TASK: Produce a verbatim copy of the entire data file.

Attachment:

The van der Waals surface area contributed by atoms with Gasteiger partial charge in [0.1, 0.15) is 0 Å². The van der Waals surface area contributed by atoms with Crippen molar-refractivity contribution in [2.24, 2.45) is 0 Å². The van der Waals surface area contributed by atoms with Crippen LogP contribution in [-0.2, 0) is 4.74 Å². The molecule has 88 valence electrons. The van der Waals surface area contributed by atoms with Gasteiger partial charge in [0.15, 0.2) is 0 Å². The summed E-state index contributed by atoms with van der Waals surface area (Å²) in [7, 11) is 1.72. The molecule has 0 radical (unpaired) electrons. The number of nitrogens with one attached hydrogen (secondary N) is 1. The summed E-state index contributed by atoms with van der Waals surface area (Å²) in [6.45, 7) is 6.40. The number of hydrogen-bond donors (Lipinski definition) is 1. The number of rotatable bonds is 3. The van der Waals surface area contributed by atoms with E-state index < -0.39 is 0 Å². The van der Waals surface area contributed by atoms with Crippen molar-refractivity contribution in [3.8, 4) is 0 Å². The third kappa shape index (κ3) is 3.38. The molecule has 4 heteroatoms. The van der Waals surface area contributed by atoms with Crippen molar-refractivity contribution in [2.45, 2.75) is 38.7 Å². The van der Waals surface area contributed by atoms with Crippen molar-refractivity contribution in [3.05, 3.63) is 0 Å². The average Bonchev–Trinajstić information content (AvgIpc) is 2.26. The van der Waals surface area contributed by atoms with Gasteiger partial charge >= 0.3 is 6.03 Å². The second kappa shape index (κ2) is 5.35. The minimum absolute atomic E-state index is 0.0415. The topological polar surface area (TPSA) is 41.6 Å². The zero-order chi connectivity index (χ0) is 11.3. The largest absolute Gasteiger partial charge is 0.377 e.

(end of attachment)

The van der Waals surface area contributed by atoms with Gasteiger partial charge in [0.1, 0.15) is 0 Å². The van der Waals surface area contributed by atoms with Crippen molar-refractivity contribution in [2.24, 2.45) is 0 Å². The van der Waals surface area contributed by atoms with Crippen LogP contribution in [-0.2, 0) is 4.74 Å². The molecule has 88 valence electrons. The van der Waals surface area contributed by atoms with Gasteiger partial charge in [0.15, 0.2) is 0 Å². The summed E-state index contributed by atoms with van der Waals surface area (Å²) in [7, 11) is 1.72. The molecule has 0 radical (unpaired) electrons. The number of nitrogens with one attached hydrogen (secondary N) is 1. The summed E-state index contributed by atoms with van der Waals surface area (Å²) in [6.45, 7) is 6.40. The number of hydrogen-bond donors (Lipinski definition) is 1. The number of rotatable bonds is 3. The van der Waals surface area contributed by atoms with E-state index < -0.39 is 0 Å². The van der Waals surface area contributed by atoms with Crippen molar-refractivity contribution in [3.8, 4) is 0 Å². The third kappa shape index (κ3) is 3.38. The molecule has 4 heteroatoms. The van der Waals surface area contributed by atoms with Crippen molar-refractivity contribution in [2.45, 2.75) is 38.7 Å². The van der Waals surface area contributed by atoms with Crippen molar-refractivity contribution in [3.05, 3.63) is 0 Å². The average Bonchev–Trinajstić information content (AvgIpc) is 2.26. The van der Waals surface area contributed by atoms with Gasteiger partial charge >= 0.3 is 6.03 Å². The second kappa shape index (κ2) is 5.35. The minimum absolute atomic E-state index is 0.0415. The topological polar surface area (TPSA) is 41.6 Å². The zero-order chi connectivity index (χ0) is 11.3. The largest absolute Gasteiger partial charge is 0.377 e.